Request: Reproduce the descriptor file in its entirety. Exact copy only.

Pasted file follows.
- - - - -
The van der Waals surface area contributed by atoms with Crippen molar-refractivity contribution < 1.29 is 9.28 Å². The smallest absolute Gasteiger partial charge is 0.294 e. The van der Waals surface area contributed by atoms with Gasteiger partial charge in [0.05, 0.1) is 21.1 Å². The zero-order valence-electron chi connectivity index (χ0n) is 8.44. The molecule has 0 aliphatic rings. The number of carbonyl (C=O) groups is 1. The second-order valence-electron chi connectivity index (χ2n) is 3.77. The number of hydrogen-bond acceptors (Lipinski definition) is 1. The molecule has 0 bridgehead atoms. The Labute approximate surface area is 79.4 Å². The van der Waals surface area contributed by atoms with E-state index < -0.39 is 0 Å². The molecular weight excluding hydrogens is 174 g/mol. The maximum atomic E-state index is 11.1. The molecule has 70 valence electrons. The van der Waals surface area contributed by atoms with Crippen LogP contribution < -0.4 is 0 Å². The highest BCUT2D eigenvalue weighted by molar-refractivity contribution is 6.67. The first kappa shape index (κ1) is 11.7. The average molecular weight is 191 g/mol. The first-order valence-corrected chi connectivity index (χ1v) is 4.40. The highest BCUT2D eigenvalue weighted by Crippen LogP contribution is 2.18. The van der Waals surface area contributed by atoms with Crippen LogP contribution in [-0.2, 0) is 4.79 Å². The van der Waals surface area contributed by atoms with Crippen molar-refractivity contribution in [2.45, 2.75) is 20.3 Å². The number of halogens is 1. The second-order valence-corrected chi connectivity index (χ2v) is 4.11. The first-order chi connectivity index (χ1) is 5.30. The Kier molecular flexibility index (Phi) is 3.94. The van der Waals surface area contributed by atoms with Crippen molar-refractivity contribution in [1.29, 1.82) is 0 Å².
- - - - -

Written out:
The van der Waals surface area contributed by atoms with Crippen molar-refractivity contribution < 1.29 is 9.28 Å². The smallest absolute Gasteiger partial charge is 0.294 e. The van der Waals surface area contributed by atoms with Gasteiger partial charge in [0.05, 0.1) is 21.1 Å². The zero-order valence-electron chi connectivity index (χ0n) is 8.44. The molecule has 0 aliphatic rings. The number of carbonyl (C=O) groups is 1. The second-order valence-electron chi connectivity index (χ2n) is 3.77. The number of hydrogen-bond acceptors (Lipinski definition) is 1. The molecule has 0 bridgehead atoms. The Labute approximate surface area is 79.4 Å². The van der Waals surface area contributed by atoms with E-state index < -0.39 is 0 Å². The molecular weight excluding hydrogens is 174 g/mol. The maximum atomic E-state index is 11.1. The molecule has 70 valence electrons. The van der Waals surface area contributed by atoms with Crippen LogP contribution < -0.4 is 0 Å². The highest BCUT2D eigenvalue weighted by molar-refractivity contribution is 6.67. The first kappa shape index (κ1) is 11.7. The average molecular weight is 191 g/mol. The first-order valence-corrected chi connectivity index (χ1v) is 4.40. The highest BCUT2D eigenvalue weighted by Crippen LogP contribution is 2.18. The van der Waals surface area contributed by atoms with Crippen LogP contribution in [-0.2, 0) is 4.79 Å². The van der Waals surface area contributed by atoms with Crippen molar-refractivity contribution in [2.45, 2.75) is 20.3 Å². The number of halogens is 1. The second-order valence-corrected chi connectivity index (χ2v) is 4.11. The first-order chi connectivity index (χ1) is 5.30. The Kier molecular flexibility index (Phi) is 3.94. The van der Waals surface area contributed by atoms with Crippen molar-refractivity contribution in [1.29, 1.82) is 0 Å².